There are enormous differences between managing and coaching. Yet many companies and organizations encourage their leaders to coach teams without ever teaching them how and without creating a culture that supports coaching.
Nathan Jamail—a leading consultant, professional speaker, and the president of his own group of businesses—trains coaches at several Fortune 500 companies and learned that it takes not only different skills to achieve success, but a truly effective coach needs an organizational culture that creates and multiplies the success of every motivated team member. The Leadership Playbook shows leaders the skills necessary to be an effective coach and to build effective teams by:
- Fostering employees’ belief in the culture of a company
- Resolving issues proactively rather than reactively and creating an involvement that constantly pushes employees to be their best
- Focusing on the more humane principles of leadership—gratitude, positivity, and recognition—that keep morale high
- Holding teams and individuals accountable
- Constantly recruiting talent (“building the bench”) rather than filling positions only when they are empty
Combining research, interviews, and inspiring stories with the lessons that have earned Jamail the respect of the world’s foremost corporations including CISCO, FedEx, Sprint, the U.S. Army, and State Farm; The Leadership Playbook will dominate the category for years to come.
Author: John C. Maxwell
Publisher: Center Street (October 2, 2012)
Are there tried and true principles that are always certain to help a person grow? John Maxwell says the answer is yes. He has been passionate about personal development for over fifty years, and for the first time, he teaches everything he has gleaned about what it takes to reach our potential. In the way that only he can communicate, John teaches . . .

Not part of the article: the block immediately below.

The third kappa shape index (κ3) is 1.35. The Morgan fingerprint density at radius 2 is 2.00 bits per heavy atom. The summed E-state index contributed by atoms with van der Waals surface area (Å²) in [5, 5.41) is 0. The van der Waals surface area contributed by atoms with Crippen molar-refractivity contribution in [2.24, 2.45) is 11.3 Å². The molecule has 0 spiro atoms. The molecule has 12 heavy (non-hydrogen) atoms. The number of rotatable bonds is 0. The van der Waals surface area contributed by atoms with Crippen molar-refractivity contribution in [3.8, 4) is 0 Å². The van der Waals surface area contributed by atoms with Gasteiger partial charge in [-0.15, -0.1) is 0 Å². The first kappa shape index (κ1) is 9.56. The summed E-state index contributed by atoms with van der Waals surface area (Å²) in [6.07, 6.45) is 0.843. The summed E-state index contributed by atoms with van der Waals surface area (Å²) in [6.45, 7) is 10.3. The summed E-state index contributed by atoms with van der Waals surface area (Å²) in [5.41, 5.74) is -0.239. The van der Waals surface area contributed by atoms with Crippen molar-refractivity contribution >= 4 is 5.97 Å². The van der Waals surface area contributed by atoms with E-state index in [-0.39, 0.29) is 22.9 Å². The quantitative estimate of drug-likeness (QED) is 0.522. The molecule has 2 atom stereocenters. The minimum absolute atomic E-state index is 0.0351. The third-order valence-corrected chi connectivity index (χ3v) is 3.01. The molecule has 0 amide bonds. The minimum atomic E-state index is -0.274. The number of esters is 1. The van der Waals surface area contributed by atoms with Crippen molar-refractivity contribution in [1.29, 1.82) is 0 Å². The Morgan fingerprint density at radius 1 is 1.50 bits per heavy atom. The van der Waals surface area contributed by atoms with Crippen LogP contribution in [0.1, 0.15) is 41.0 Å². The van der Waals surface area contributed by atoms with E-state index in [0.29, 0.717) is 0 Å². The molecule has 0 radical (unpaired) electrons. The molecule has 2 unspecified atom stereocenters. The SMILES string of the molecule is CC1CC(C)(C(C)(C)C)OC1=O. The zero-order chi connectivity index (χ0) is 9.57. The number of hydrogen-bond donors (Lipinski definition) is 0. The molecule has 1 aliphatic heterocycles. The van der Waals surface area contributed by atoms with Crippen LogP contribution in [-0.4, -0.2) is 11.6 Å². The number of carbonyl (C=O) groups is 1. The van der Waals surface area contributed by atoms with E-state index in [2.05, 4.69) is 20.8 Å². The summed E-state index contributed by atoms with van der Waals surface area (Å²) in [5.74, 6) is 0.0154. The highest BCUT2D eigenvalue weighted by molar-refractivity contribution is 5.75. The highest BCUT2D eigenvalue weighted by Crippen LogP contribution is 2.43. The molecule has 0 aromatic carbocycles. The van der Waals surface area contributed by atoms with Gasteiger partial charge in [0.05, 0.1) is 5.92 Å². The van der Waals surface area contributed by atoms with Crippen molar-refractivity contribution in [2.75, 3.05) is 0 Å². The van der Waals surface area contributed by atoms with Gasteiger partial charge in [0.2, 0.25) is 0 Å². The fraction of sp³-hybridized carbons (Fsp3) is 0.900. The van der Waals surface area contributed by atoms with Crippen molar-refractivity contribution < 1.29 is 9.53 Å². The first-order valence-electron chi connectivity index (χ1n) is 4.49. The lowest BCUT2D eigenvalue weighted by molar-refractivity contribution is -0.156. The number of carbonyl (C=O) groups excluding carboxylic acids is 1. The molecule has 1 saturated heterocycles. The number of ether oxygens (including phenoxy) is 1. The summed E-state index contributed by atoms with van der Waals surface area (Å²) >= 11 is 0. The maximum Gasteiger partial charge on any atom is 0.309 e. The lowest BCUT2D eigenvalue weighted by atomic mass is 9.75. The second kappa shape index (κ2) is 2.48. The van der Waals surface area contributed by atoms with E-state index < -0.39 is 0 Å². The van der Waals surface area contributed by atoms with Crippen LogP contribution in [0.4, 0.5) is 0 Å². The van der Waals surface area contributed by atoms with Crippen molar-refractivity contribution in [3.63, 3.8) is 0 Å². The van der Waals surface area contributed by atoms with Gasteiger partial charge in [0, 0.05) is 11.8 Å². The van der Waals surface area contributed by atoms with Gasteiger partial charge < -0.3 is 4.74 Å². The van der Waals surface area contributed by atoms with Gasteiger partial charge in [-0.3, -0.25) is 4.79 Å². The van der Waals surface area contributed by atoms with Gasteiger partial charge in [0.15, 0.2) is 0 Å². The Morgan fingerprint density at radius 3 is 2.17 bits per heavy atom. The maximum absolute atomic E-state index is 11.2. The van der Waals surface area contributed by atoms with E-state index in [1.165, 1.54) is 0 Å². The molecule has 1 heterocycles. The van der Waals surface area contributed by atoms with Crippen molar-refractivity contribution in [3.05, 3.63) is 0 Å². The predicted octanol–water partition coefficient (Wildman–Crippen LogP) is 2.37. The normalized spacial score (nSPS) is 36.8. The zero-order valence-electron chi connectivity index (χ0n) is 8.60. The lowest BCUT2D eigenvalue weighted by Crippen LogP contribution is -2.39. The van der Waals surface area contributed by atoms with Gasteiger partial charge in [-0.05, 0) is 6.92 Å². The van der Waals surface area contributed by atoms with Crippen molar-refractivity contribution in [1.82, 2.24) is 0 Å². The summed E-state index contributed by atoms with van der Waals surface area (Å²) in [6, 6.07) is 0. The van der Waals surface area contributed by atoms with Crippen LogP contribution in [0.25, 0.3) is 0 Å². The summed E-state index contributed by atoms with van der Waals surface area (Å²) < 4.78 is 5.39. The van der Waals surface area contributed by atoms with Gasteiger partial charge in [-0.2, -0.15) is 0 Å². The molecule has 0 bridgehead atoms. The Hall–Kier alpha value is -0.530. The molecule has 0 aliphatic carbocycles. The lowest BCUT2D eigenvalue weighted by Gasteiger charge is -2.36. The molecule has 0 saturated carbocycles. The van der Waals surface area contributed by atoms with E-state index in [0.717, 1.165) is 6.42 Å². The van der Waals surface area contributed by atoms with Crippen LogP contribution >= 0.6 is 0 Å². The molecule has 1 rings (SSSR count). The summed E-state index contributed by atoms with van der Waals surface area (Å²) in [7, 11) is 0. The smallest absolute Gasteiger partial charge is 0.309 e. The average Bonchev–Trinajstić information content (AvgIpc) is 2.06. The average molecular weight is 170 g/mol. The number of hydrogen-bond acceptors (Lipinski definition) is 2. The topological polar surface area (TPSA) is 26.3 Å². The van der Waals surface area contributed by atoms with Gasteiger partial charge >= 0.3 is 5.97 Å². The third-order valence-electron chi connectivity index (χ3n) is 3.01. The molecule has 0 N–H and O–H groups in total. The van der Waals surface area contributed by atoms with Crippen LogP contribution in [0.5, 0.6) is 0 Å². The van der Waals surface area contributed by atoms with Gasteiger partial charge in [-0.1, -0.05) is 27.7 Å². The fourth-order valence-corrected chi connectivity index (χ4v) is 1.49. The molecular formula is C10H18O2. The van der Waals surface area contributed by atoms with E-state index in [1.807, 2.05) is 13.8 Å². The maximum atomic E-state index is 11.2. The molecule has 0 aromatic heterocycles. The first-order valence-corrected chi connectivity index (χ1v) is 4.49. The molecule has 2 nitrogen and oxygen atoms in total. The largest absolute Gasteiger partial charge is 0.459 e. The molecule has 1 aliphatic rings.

- The Law of the Mirror: You Must See Value in Yourself to Add Value to Yourself
- The Law of Awareness: You Must Know Yourself to Grow Yourself
- The Law of Modeling: It’s Hard to Improve When You Have No One But Yourself to Follow
- The Law of the Rubber Band: Growth Stops When You Lose the Tension Between Where You are and Where You Could Be
- The Law of Contribution: Developing Yourself Enables You to Develop Others
This third book in John Maxwell’s Laws series (following the 2-million seller The 21 Irrefutable Laws of Leadership and The 17 Indisputable Laws of Teamwork) will help you become a lifelong learner whose potential keeps increasing and never gets “used up.”
Author: Steve Harvey
Publisher: Amistad; Reprint edition (September 15, 2015)
When Steve Harvey was thirtysomething, he was living in his car. It was a sacrifice he was willing to make to give it his best shot at becoming a comedian. After several months of this lifestyle-washing in public bathrooms, eating fast food-he had considered giving up. Before calling his mother to ask if he could stay with her, he checked his voicemail. The Apollo Theatre wanted him to perform! Great opportunity, but Steve did not have enough money for gas to get from Tennessee to New York. He prayed about it, as he was too proud to ask for money. The following day he had a message from a club in Florida. The audience loved him so much they asked Steve back for a second night. The gig provided him enough money to fly to New York. Although he had no place to stay, walking around all night with a bag that held everything that he owned, it did not get him down.
In his new book, Act Like a Success, Think Like a Success, Steve explains this as a “Pushback, Pushforward” moment. He believes we all have these kinds of situations in life when we have to make a conscious decision to move forward with our dream or walk away. He also believes that anyone aspiring for a better life should be prepared for accidents. This means that one should constantly work on developing their gift, the gift that God has given each of us, so that when opportunities arise we will be ready. Steve addresses discipline-sleeping a maximum of five hours a night. Anyone who sleeps more is not serious about getting the rewards life has to offer. He also discusses concepts of work versus effort and rich versus success. He focuses on taking the lid off the jar. In other words, remove messages from yourself and others that will limit dreams.
Act Like a Success, Think Like a Success is a book about success that is rich with anecdotes from Steve’s life—from sleeping in his car to becoming the $40 million dollar man! This invaluable guide is written for everyone, whether you are just beginning your career or are well situated in the c-suite.